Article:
Vako finished off the play at the back post to provide LAFC with an early wakeup call. It was the type of moment that reminds a team you can't let off even in what seems like a benign moment.

Eriksson Drops In The Hole

Magnus Eriksson is not your prototypical No. 10. More of the all-action type winger, he played a particular role in the Earthquakes front four on Thursday night.

Eriksson positioned himself high against the LAFC backline when San Jose regained possession. Looking to play direct balls to wingers Vako and Espinoza, San Jose players routinely found the feet of Eriksson with shut layoffs as he dropped into the space created by the retreating LAFC backline. 

Eriksson used the soft space between LAFC's lines to pull the strings all night, slotting in teammates early and often. He finished the match with five key passes and was the Earthquakes most dangerous creator on the night. Fortunately for LAFC, none of those key passes resulted in assists.

Sisniega Stands Tall

Pablo Sisniega might like the Open Cup.

In his second appearance for LAFC - all in Open Cup play - Sisniega was up to the challenge once again. The Mexican goalkeeper made eight saves on the night. Many of them looked to be surefire goals as they came off the boots of the Earthquakes players.

After the match, Bob Bradley praised Sisniega's ability to step in and not miss a beat. Bradley now has two proven goalkeepers he can rely on. A luxury he lacked last season and a testament to LAFC's depth in all areas on the pitch.

Rossi Creates & Scores

Slightly under the radar with the heroics of Pablo Sisniega was the play of Diego Rossi. He was a thorn in San Jose's side all night, as neither fullback could keep up with his pace.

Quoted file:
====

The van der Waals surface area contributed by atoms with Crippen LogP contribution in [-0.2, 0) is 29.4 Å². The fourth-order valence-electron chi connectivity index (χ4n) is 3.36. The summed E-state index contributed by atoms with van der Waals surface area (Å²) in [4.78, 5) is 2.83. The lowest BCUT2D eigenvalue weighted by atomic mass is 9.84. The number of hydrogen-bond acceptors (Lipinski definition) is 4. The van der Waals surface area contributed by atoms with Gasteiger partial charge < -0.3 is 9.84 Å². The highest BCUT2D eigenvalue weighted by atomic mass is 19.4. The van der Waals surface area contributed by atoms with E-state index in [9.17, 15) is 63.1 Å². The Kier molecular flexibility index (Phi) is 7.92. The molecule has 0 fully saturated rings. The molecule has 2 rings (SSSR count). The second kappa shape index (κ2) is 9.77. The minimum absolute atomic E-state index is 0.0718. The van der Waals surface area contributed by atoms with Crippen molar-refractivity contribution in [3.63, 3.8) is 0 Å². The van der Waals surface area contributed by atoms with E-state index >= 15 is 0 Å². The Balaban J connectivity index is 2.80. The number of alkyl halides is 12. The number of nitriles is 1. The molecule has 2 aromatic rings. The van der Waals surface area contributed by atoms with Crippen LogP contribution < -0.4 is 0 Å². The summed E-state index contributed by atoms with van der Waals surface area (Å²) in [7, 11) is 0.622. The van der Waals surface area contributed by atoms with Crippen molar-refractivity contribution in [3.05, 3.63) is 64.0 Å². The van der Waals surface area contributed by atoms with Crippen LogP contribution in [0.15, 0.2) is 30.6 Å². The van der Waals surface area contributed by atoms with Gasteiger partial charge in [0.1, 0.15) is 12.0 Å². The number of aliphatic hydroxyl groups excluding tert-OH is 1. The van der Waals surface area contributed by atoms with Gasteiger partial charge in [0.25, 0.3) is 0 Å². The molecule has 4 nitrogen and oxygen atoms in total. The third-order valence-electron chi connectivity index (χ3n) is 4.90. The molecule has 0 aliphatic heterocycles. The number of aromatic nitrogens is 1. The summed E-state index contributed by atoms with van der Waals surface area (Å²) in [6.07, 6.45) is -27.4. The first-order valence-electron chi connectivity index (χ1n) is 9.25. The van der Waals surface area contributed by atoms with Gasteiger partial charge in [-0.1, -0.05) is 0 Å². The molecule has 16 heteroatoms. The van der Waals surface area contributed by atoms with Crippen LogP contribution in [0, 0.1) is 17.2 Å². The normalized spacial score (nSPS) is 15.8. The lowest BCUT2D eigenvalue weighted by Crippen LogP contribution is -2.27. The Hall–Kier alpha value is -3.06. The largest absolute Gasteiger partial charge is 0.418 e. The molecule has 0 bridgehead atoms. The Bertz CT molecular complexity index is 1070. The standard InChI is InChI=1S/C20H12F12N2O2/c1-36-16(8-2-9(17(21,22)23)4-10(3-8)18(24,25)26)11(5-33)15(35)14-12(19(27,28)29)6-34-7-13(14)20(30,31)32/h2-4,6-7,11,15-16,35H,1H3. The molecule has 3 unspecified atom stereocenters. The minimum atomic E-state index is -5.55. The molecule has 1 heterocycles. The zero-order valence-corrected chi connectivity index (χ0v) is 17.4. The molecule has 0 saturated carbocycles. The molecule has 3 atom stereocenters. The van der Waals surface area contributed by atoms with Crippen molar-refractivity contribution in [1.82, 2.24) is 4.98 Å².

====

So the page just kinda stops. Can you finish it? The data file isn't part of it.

Down 1-0, Rossi's movement in the box created an opening for Lee Nguyen to send the Uruguayan 1v1 with the SJ goalkeeper. From there, Rossi simply held his nerve until the last possible moment. As the goalkeeper committed to ground, a deft chip into the back of the net was all it took to bring the teams level. 

Not content with just scoring, Rossi turned creator for the eventual game-winner. We don't often recognize his distribution but Rossi showed he can pick a pass. His perfectly weighted through ball gave Adama Diomande a fairly straightforward finish to make it 2-1.

Need More In The Next Round

Carlos Vela finished the match off with a goal in the 85th minute. And he capped it with the most poignant line of the night after the match.

"We have to take control when we play at home," the LAFC captain said when asked about the back and forth nature of the match.

Truth be told, both sides had chances to win this game. LAFC wasn't sharp in multiple 3v3 and odd-man moments and San Jose nearly made them pay at the other end as a result.

In the quarterfinals, LAFC will have to be much sharper, especially at home. It will be a rematch of last year with Portland coming to town once again.

You can be sure they won't be an easy out after already falling twice to the Black & Gold in 2019.